Tag Archives: Community Safety

As National Night Out Approaches Neighborhoods Prepare to Gather

by Elizabeth Turnbull


This Tuesday, Aug. 3, residents and neighbors throughout Seattle will participate in National Night Out, an event organized by the Seattle Police Department (SPD), and police departments across the country, to encourage community safety collaboration and communication with law enforcement.

Residents can use the opportunity to meet with neighbors who might collect mail when they’re gone and keep an eye on their home when absent. Law enforcement hopes that these types of connections will also help residents identify, and report, crime trends in their neighborhood. 

According to Jennifer Danner, a crime prevention coordinator with SPD, the COVID-19 pandemic has kept this year’s registration to about half of what it was in 2019, when roughly 1,400 parties registered for the event in Seattle. However, the layout of the event will remain largely the same — various neighborhood block parties, barbeques, and social gatherings where residents also have an excuse to combat the Seattle Freeze.

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Community Responses to Youth Gun Violence in the Wake Of Rainier Beach Shootings

by Mark Van Streefkerk


Last Friday night, 16 year-old Earl Estrella was shot several times and killed when he answered a knock at the door of his family’s home. The killing was without apparent reason or motive, leaving Estrella’s family and community grieving the tragic loss of a beloved son, another life cut short in Rainier Beach due to gun violence. The case is still under investigation.

The Rainier Beach neighborhood has weathered at least eight shootings since last May — including six deaths — according to chair of the South Precinct Advisory Council Erin Goodman. As people look to community-based safety organizations for solutions that prevent youth gun violence — ideally without increased policing — the leaders of these groups all echo a similar sentiment: we’ve been out here doing the work before, during, and after these crises, and we will continue.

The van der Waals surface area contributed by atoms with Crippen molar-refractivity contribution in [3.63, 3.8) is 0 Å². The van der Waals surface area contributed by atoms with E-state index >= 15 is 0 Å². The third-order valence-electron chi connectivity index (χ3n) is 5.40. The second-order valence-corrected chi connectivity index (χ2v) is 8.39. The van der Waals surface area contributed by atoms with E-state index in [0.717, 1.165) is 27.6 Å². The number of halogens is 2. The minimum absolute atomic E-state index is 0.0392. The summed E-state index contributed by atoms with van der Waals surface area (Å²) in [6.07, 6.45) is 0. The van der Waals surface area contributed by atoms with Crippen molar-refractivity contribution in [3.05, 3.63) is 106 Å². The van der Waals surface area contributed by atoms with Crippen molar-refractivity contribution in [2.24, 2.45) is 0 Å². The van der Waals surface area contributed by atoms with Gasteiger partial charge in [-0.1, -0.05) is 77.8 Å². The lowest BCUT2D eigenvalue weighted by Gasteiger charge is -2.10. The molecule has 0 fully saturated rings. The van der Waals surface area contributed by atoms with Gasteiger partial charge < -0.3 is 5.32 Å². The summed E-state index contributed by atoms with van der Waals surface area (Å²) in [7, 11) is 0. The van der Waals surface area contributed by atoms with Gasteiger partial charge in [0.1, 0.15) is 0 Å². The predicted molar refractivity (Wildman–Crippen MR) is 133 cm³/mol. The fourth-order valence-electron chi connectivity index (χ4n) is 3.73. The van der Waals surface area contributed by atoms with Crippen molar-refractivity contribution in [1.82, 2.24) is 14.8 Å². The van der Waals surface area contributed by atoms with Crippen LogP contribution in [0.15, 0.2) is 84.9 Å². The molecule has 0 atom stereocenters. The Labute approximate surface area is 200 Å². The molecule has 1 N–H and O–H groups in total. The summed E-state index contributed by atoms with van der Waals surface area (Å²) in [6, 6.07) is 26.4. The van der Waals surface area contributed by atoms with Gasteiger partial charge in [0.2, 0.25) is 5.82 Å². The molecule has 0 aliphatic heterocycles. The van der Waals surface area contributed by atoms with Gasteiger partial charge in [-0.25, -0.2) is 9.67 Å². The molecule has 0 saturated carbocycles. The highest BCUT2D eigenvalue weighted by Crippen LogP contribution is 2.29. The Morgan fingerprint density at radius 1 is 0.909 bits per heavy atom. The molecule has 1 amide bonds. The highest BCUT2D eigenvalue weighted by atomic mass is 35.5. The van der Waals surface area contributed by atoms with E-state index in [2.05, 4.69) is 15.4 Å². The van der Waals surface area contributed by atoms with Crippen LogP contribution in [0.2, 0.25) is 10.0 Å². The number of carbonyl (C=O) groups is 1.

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OPINION: Gun Violence Is a Symptom of Poverty

by Tammy Morales


When it comes to addressing gun violence in our community, it’s time to put our money where our mouth is. Organizations like Safe Passage, Boys & Girls Club’s SE Network, Rainier Beach Action Coalition (RBAC), and Urban Family invest time in our communities, support our young people, and build community. They have been doing essential work long before Omari Wallace was shot and killed on March 18. In fact, we were supposed to be having a Zoom meeting about the increase of South Seattle shootings when we learned that a young man walked into the Emerald City Bible Fellowship and shot 19-year-old Wallace who was there attending a meeting. 

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More Details Emerge About Black Brilliance Project’s Research Plan

by Paul Kiefer

(This article previously appeared on PubliCola and has been reprinted under an agreement.)


PubliCola has obtained a copy of the King County Equity Now (KCEN) work plan for their public safety research project that’s intended to lay the groundwork for a participatory budgeting process next year. About $30 million of the $1.5 billion general fund budget is supposed to be allocated using participatory budgeting — a process that enables the public to vote on which projects and priorities they want to fund — next year.

The Seattle City Council finalized a $3 million contract with Freedom Project Washington, a nonprofit that offers programs inside and outside prisons to help with reentry and prevent re-incarceration, to fiscally sponsor and oversee KCEN’s research last week. With the contract finalized and the work plan submitted, Freedom Project Washington now has access to the first $1,250,000 of that total. Freedom Project Washington is allowed to subcontract with other groups to conduct parallel research. Currently, though, KCEN is the group’s only subcontractor.

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